By Tim Rayner
Former Professor of Philosophy
University of Sydney
Odysseus was the hero’s hero. King of Ithaca, he sailed to Troy with an army of men to liberate the princess Helen from the Trojans. Odysseus’ leadership and prowess at Troy made him a legend among his fellow Greeks. Yet, Odysseus had a fatal flaw, and this would be his undoing. Odysseus could master a chariot and a phalanx of soldiers, but he wasn’t always the master of himself. Every now and then, his pride would get the better of him and he would become wild and unchecked, a primal force of passion and fury.
In these moments, Odysseus would forget the limits of his powers. He would believe that he was god-like and untouchable, the master of fate and destiny. He would lose his grip on reason. He would overreach himself and get himself into all kinds of scrapes.
Finally he messed up big time. The epic misfortunes of Odysseus’ life, dramatized by Homer in The Odyssey, hinged upon a single lapse in self-control. Odysseus’ error presents valuable insights into the kind of self-control that we need to deal successfully with change. Most importantly, it indicates how pride, or hubris, constantly undercuts our attempts at self-mastery. We believe that we are masters of the world. We overreach ourselves and wind up victims of the world instead.
Homer describes Odysseus as a master strategist – a ‘man of twists and turns’. It was Odysseus, at the siege of Troy, who devised the plan for getting the Archaean army into the city. Disguising himself as a beggar, ‘searing his body with mortifying strokes and throwing filthy rags on his back like a slave’, Odysseus stole into Troy and read its defences. The princess Helen, prisoner of the Trojans, recognized him and demanded that he tell her his plan. Odysseus gave it up reluctantly. The Archaeans would build a giant horse and put soldiers in its belly, giving it to the Trojans as a gift. It was a crazy scheme but it just might work! Under the cover of darkness, the soldiers would creep from the horse and throw wide the city gates and the Archaean army would come pouring in. This is how Odysseus, ‘master of any craft’, facilitated the conquest of Troy and liberated Helen.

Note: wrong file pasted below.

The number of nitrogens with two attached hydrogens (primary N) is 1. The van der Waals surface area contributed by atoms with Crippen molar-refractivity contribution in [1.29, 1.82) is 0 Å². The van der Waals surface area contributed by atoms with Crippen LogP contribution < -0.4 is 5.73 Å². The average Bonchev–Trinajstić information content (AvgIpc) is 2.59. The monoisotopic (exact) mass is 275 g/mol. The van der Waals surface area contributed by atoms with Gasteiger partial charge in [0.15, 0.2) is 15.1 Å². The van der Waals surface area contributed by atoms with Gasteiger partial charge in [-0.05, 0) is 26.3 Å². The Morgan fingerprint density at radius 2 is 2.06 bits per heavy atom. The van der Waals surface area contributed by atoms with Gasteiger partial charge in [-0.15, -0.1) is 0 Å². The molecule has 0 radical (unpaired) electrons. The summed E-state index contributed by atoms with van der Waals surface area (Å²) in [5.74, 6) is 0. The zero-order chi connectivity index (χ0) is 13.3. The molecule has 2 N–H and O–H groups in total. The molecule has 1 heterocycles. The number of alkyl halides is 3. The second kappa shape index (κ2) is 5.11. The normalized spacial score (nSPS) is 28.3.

Odysseus’ journey back to Ithaca was less successful. In fact it was a disaster. First, Odysseus failed to mobilize his men back to the fleet after they’d sacked Ismarus, city of the Cicones. The Cicones attacked the Ithacans as they sat feasting on the beach and the tide ran red with blood. Next stop was the land of the lotus eaters, where Odysseus’ soldiers sampled the ‘honey sweet fruit’ and lost all desire to return home. Odysseus had to forcibly reconscript his crew, driving them back to their posts and lashing them to the oars to make their escape.
It was at the island of the Cyclops that things really came unstuck. Exploring this island, hunting for goats, Odysseus and his men became trapped in the cave of Polyphemus, a one-eyed giant who happened to be the son of Poseidon, Lord of the Sea. Through the resourcefulness and nerve of their captain, the soldiers blinded the Cyclops and escaped his lair clinging to the bellies of sheep. But as they rowed back to the ship, ducking the boulders that the Cyclops hurled at them from the shore, Odysseus lost his self-control for just one moment. He roared at Polyphemus on the beach:
‘Cyclops – if any man on the face of the earth should ask who blinded you, shamed you so – say Odysseus, raider of cities, he gouged out your eye…’
It was a fatal lapse. Polyphemus called on Poseidon to avenge him and Odysseus, as a result, knew nothing but bad luck from that day. Gods, monsters and stormy weather conspired to drive his ship far from its intended destination. It would be ten long years before Odysseus made it home to Ithaca and his wife and son.